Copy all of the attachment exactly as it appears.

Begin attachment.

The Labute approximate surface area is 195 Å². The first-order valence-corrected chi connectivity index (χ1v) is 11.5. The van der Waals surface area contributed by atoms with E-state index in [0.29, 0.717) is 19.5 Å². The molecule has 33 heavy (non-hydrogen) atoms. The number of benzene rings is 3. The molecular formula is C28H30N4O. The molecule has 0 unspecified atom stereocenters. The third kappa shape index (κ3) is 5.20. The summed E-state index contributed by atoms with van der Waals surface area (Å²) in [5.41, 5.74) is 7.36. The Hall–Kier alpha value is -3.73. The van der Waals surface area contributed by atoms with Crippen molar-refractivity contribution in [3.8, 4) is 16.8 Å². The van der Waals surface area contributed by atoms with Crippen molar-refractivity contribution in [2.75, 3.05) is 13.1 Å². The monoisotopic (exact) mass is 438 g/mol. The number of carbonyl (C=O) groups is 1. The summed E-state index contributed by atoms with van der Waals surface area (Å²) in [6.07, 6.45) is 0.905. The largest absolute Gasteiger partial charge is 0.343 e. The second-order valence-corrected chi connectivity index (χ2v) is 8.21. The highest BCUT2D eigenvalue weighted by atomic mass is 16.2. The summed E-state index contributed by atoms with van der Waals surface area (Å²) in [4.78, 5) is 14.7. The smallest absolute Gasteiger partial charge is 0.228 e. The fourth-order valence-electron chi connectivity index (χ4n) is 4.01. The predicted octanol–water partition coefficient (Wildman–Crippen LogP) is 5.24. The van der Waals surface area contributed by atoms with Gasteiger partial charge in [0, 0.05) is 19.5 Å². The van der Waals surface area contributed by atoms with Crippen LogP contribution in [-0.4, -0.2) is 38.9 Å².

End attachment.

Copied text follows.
The Labute approximate surface area is 195 Å². The first-order valence-corrected chi connectivity index (χ1v) is 11.5. The van der Waals surface area contributed by atoms with E-state index in [0.29, 0.717) is 19.5 Å². The molecule has 33 heavy (non-hydrogen) atoms. The number of benzene rings is 3. The molecular formula is C28H30N4O. The molecule has 0 unspecified atom stereocenters. The third kappa shape index (κ3) is 5.20. The summed E-state index contributed by atoms with van der Waals surface area (Å²) in [5.41, 5.74) is 7.36. The Hall–Kier alpha value is -3.73. The van der Waals surface area contributed by atoms with Crippen molar-refractivity contribution in [3.8, 4) is 16.8 Å². The van der Waals surface area contributed by atoms with Crippen molar-refractivity contribution in [2.75, 3.05) is 13.1 Å². The monoisotopic (exact) mass is 438 g/mol. The number of carbonyl (C=O) groups is 1. The summed E-state index contributed by atoms with van der Waals surface area (Å²) in [6.07, 6.45) is 0.905. The largest absolute Gasteiger partial charge is 0.343 e. The second-order valence-corrected chi connectivity index (χ2v) is 8.21. The highest BCUT2D eigenvalue weighted by atomic mass is 16.2. The summed E-state index contributed by atoms with van der Waals surface area (Å²) in [4.78, 5) is 14.7. The smallest absolute Gasteiger partial charge is 0.228 e. The fourth-order valence-electron chi connectivity index (χ4n) is 4.01. The predicted octanol–water partition coefficient (Wildman–Crippen LogP) is 5.24. The van der Waals surface area contributed by atoms with Gasteiger partial charge in [0, 0.05) is 19.5 Å². The van der Waals surface area contributed by atoms with Crippen LogP contribution in [-0.4, -0.2) is 38.9 Å².